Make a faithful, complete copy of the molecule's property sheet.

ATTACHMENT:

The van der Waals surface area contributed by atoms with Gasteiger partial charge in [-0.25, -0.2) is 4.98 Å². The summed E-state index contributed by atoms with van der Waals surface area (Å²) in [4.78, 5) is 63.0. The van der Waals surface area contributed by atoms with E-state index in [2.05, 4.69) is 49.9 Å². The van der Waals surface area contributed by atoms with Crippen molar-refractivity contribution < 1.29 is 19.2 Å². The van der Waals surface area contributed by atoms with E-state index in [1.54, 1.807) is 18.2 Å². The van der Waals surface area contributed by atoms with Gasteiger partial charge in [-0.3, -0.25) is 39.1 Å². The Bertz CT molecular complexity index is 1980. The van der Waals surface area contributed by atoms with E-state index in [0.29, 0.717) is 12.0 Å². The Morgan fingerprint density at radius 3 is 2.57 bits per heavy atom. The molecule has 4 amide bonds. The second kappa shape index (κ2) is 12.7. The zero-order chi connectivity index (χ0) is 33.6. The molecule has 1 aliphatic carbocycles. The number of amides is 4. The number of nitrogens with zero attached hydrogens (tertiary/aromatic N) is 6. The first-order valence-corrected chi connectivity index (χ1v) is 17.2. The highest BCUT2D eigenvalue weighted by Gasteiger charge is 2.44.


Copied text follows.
The van der Waals surface area contributed by atoms with Gasteiger partial charge in [-0.25, -0.2) is 4.98 Å². The summed E-state index contributed by atoms with van der Waals surface area (Å²) in [4.78, 5) is 63.0. The van der Waals surface area contributed by atoms with E-state index in [2.05, 4.69) is 49.9 Å². The van der Waals surface area contributed by atoms with Crippen molar-refractivity contribution < 1.29 is 19.2 Å². The van der Waals surface area contributed by atoms with E-state index in [1.54, 1.807) is 18.2 Å². The van der Waals surface area contributed by atoms with Gasteiger partial charge in [-0.3, -0.25) is 39.1 Å². The Bertz CT molecular complexity index is 1980. The van der Waals surface area contributed by atoms with E-state index in [0.29, 0.717) is 12.0 Å². The Morgan fingerprint density at radius 3 is 2.57 bits per heavy atom. The molecule has 4 amide bonds. The second kappa shape index (κ2) is 12.7. The zero-order chi connectivity index (χ0) is 33.6. The molecule has 1 aliphatic carbocycles. The number of amides is 4. The number of nitrogens with zero attached hydrogens (tertiary/aromatic N) is 6. The first-order valence-corrected chi connectivity index (χ1v) is 17.2. The highest BCUT2D eigenvalue weighted by Gasteiger charge is 2.44.